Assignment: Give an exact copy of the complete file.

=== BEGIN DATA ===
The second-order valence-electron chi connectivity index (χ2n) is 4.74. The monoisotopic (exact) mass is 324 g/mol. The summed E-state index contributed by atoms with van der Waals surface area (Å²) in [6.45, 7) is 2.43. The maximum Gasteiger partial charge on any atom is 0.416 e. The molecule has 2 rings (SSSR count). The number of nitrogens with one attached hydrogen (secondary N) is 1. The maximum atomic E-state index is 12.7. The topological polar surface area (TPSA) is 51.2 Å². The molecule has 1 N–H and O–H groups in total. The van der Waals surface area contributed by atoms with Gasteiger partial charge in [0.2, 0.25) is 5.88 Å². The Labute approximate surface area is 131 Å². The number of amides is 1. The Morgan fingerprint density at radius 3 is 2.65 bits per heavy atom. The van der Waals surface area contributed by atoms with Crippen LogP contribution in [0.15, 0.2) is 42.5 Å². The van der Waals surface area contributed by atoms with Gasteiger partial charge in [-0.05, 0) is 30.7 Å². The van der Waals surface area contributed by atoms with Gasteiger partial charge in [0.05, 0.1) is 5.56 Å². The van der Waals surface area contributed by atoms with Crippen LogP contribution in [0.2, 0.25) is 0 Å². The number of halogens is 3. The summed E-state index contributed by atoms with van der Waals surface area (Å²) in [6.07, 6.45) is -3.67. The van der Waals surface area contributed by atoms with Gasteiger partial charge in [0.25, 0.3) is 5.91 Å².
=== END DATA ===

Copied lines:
The second-order valence-electron chi connectivity index (χ2n) is 4.74. The monoisotopic (exact) mass is 324 g/mol. The summed E-state index contributed by atoms with van der Waals surface area (Å²) in [6.45, 7) is 2.43. The maximum Gasteiger partial charge on any atom is 0.416 e. The molecule has 2 rings (SSSR count). The number of nitrogens with one attached hydrogen (secondary N) is 1. The maximum atomic E-state index is 12.7. The topological polar surface area (TPSA) is 51.2 Å². The molecule has 1 N–H and O–H groups in total. The van der Waals surface area contributed by atoms with Gasteiger partial charge in [0.2, 0.25) is 5.88 Å². The Labute approximate surface area is 131 Å². The number of amides is 1. The Morgan fingerprint density at radius 3 is 2.65 bits per heavy atom. The van der Waals surface area contributed by atoms with Crippen LogP contribution in [0.15, 0.2) is 42.5 Å². The van der Waals surface area contributed by atoms with Gasteiger partial charge in [-0.05, 0) is 30.7 Å². The van der Waals surface area contributed by atoms with Gasteiger partial charge in [0.05, 0.1) is 5.56 Å². The van der Waals surface area contributed by atoms with Crippen LogP contribution in [0.2, 0.25) is 0 Å². The number of halogens is 3. The summed E-state index contributed by atoms with van der Waals surface area (Å²) in [6.07, 6.45) is -3.67. The van der Waals surface area contributed by atoms with Gasteiger partial charge in [0.25, 0.3) is 5.91 Å².